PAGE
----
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LEDs - Gallium Indium Nitride UV, violet, purple, blue, aqua, turquoise, green, white. Also Gallium Arsenide and others. New LED MUSEUM! GaN, InGaN, SiC, GaAs, GaP, GaAlP, ZnSe, flashlight, flashlights.
BLUE-GREEN 490-510nm Indium Gallium Nitride

5mm phosphor turquoise LED, Lumex part number SSL-LX5093TC
(Rec'd 07-31-08, tested 08-01-08)
This is one of three LEDs sold as "InspirationLEDs" by Lumex. Although this might look like an ordinary 5mm clear through-hole LED, it differs from all others because it is phosphor-based, and more importantly, it emits a TURQUOISE light, not white, yellow, pink, or purple like other phosphor LEDs available today (early-August 2008).

Here's what the actual LED looks like.
In this photograph, it is energised and receiving just under 2mA in my LED test set.

I've never before seen a phosphor turquoise LED, so imagine my surprise when I saw an ad in Laser Focus World magazine for InspirationLEDs that included this lamp!!!
Needless to say, I wasted no time in contacting Lumex for samples of this lamp plus the other two lamps in the InspirationLEDs line.

It emits a turquoise (blue-green) light, and it has a beam pattern that's smoother in general profile than any non-phosphor blue-green LED - but I rather expected this from a phosphor lamp.

Beam photograph on the test target at 12".
Intensity measures 5,500mcd at an If of 19.28mA. Vf is 3.094 volts.

Spectrographic plot
Spectrographic analysis of this LED, using newer spectrometer software.

Spectrographic plot
Spectrographic analysis of this LED at 19.28mA.

Spectrographic plot
Spectrographic analysis of this LED at ~1.95mA.

3mm "Ocean Green" LED, origin unknown
(Rec'd 01-06-06, tested 01-20-06)
A fan of the website sent me a number of different LEDs; and 2 of these LEDs were among the goodies.
These are labelled as "Ocean Green" LEDs, which emit at 505-507nm in the blue-green region of the spectrum. These are a bit greener than the "Tokyo Blue" blue-green LEDs that used to be more common. This is perfectly normal, and does not in any way indicate a problem with the LED. See the text for the Nichia NSPE500S LED farther down this web page for a bit more explanation. These LEDs are bluer than true green InGaN LEDs, and greener than true blue GaN LEDs.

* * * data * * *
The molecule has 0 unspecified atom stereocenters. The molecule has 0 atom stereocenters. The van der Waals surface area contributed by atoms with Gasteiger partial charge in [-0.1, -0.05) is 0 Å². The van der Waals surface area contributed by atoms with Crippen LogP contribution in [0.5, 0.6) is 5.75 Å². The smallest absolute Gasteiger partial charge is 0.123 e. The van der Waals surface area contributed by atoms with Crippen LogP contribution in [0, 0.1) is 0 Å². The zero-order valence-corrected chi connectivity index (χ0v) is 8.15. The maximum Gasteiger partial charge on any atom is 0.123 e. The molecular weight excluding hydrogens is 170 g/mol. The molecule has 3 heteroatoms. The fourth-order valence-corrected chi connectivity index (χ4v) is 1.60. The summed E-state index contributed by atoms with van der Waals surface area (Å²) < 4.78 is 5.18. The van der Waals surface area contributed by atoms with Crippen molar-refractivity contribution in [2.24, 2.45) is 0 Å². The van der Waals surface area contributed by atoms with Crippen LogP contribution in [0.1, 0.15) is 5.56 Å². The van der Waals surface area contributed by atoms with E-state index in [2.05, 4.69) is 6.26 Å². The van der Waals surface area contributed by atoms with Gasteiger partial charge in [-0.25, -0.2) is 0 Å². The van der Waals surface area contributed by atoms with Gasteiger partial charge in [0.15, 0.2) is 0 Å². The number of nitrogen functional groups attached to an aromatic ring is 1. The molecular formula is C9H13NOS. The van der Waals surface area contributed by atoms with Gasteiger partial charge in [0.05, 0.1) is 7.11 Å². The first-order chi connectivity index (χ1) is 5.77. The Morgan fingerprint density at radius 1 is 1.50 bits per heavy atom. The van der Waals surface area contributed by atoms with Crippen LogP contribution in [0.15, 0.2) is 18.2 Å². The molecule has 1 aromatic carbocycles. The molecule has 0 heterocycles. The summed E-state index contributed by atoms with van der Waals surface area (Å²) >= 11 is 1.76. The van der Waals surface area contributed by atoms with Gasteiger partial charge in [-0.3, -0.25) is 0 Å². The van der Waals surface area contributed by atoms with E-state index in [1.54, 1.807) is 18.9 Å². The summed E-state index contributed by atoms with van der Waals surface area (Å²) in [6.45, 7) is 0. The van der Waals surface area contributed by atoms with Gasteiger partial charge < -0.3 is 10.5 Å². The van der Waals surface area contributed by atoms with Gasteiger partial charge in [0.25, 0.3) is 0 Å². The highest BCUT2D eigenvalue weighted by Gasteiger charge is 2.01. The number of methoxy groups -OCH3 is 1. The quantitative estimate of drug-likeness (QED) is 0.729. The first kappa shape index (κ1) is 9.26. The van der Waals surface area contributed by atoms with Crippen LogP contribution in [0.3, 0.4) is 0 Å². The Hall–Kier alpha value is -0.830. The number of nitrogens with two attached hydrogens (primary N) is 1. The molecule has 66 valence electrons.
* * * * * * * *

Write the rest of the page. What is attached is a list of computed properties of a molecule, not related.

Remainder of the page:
The LED has a dual-bond construction; I don't know who actually manufactured it.

At a test current of 19.28mA, intensity was measured at 5,680mcd.
Vf was measured at 3.195 volts.
I'm not equipped to measure beam angles at all. Looks like about 35 degrees to me.

Cree SMD Blue-Green LED
(Rec'd in early 2003, tested 12-05-04)
A fan of the website send me this LED in early-2003, already affixed to a piece of breadboard and outfitted with a resistor, reverse-polarity protection diode, and a 9V battery connector. I somehow managed to lose or misplace it, but it turned up on 11-18-04 while I was looking through boxes following a move I made on 10-11-04.

Here are a couple of photographs:

The photograph on the left shows the LED illuminated, and the one on the right shows it compared in size to a 5mm through-hole LED.

Tested on a Duracell 9 volt battery that measures 8.28 volts open-circuit.
The approximate dominant wavelength (where you would point to on a colour chart) is 507nm, which is considered to be "traffic signal green".

The sender of this LED wrote the following:
I got it from ETG. Model unknown. The die sure looks like a Cree - unknown series. Size I believe 0603. Possibly in ETG's website, or possibly an older version of something in their website...
Look at:

It may be an ETG-0603CE505-130 or some older version with a similar part number.

Chi Wing 5mm "Ocean Green" LED, (
(Rec'd 12-24-2003, tested 12-25-2003)
A fan of the website sent me a box of goodies (like batteries, LEDs, flashlights, and a laser); and 5 of these LEDs were among the goodies.
These are Chi Wing's "Ocean Green" LEDs, which emit at 505-507nm in the blue-green region of the spectrum. These are a bit greener than the "Tokyo Blue" blue-green LEDs that used to be more common. This is perfectly normal, and does not in any way indicate a problem with the LED. See the text for the LED directly below for a bit more explanation. These LEDs are bluer than true green InGaN LEDs, and greener than true blue GaN LEDs.

The LED has a dual-bond construction; I don't know who actually manufactured it.

At a test current of 23mA, intensity is measured at 14,370mcd.